6.17.2008,8:39 PM
Stretches on the road
My good friends Bill and Graeme are on the count-down for their trip to Alaska. Along with two other riders, Moose and Brian, they depart Texas this coming Friday. Bill is plagued by a similar problem that I have: a loose pelvis. The ilium and sacrum, which are what comprise the pelvis, tend to pop or slide out of place and sometimes lock up. This is more than just uncomfortable; it can be downright painful.

Without delving into a full anatomical lesson and description of the cascade of events that precludes and follows disarrangement of the pelvis, I will post a few helpful stretches that reduce tightness in muscles and connective tissue that typically plague bike riders. Tight hamstrings, hip flexors, and low back, coupled with poor abdominal strength can pull the iliac crests out of the joint at the junction of the sacrum. Thus, stretches can be helpful and do not require a lot of time and space.

I recruited Spiderman, affectionately known as Spideyman, to help me demonstrate some of these stretches.

Hamstring and calf: Standing close to the side of the bike, prop one leg up, your calf supported by the seat. Keep a slight bend in your knee. Facing the side of the bike, lean forward into the stretch, hold for 20-30 seconds*, slacken the leg and repeat the stretch for another 30-second hold. You will feel this in both hamstring and slightly in the calf, moreso the former.

You can also stretch your adductors (inside the thigh) by turning your body 90 degrees from the side of the bike (face the rear of the bike) and with your leg still propped up on the seat. Easy on this one.

Away from the bike, you can prop your heel up on your panniers (or rock, or another rider's head, or…..) and do the same as Spideyman demonstrates on the left. This one really targets the upper head of the hamstings (where it ties into the glutes, aka butt).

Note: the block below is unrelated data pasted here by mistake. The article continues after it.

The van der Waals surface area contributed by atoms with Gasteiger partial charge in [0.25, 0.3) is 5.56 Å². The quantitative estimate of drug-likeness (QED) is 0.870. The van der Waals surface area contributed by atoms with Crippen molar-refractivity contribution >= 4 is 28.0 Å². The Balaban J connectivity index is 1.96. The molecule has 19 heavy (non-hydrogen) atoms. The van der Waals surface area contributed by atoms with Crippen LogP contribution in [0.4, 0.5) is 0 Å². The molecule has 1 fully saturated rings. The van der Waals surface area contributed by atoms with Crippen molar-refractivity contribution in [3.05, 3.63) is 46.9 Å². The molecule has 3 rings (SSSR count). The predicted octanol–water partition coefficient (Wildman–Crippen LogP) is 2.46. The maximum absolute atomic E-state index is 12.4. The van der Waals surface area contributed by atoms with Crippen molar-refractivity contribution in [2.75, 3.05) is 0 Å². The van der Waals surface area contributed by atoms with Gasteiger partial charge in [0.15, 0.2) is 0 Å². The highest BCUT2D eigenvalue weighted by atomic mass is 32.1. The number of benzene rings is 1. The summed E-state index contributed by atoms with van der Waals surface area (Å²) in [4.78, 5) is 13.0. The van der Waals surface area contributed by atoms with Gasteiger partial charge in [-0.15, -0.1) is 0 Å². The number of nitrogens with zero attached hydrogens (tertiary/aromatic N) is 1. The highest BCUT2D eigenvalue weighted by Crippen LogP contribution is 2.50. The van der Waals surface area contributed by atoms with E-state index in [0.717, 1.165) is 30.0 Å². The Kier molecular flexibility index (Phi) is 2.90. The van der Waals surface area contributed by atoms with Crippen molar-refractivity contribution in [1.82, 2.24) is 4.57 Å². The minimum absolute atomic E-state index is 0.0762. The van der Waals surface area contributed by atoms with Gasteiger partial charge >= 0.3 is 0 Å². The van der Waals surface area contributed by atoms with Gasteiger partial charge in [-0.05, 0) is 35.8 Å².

Calves and hip flexors: To stretch calves and hip flexors (those tight little stringy muscles in the front of the hips) all in one place, find a tree or wall and assume Spidey's position to the right below. With knee bent (below on the left), the stretch targets the soleus (small muscle in the calf), with knee straight the stretch targets the gastrocs (those big muscles in the calf). If you lean your torso forward towards the wall or tree and curl your head up and chest forward, you’ll feel a pull in the front of your hip where the top of your leg joins the pelvis. Hold these stretches for 20-30 seconds. Less than that is ineffective; trust me and ask me to explain another time.

Tight hamstrings and hip flexors are notorious for pulling the pelvis out of place and are usually tight on people that sit and ride a lot. On the left, Spideyman demonstrates another, more effective hip flexor stretch, pushing the hips forward while the back leg stays put. I do a version of this on the bike with my leg still up on the seat by scooting my other foot and leg on the ground back, then sink my hip forwards and down toward the bike. Very effective.

Back: To stretch your low back, assume the cat position depicted to the right: drop your pelvis and low back down towards the ground and then up, rounding your back up and shoulders down. See Spidey doing the cat stretch.

Then, assume what’s called the ‘cobra’ position by scooting your hands forward with forearms and elbows on the ground supporting the weight of your upper body. Then curl your upper back and shoulders up, and head back while your pelvis lays on the ground. I also do a version of this when sitting on the bike, hands on the handlebars, leaning forward with chest and curling my back with head up and back. Think of a seated swan dive. It also helps relieve tension in the neck, traps and lats in the upper back. I do this frequently at long red lights.

I hope these work for you.

Hmmm…… I have a few action figures at home. All I need is a miniature bike.

* Holding the stretch for 20-30 seconds: The golgi tendon organs in the muscle tissue overrides signals from the spine that are telling the muscle to contract and resist the stretch. This enables the muscle to finally relax into the stretch.


posted by Macrobe
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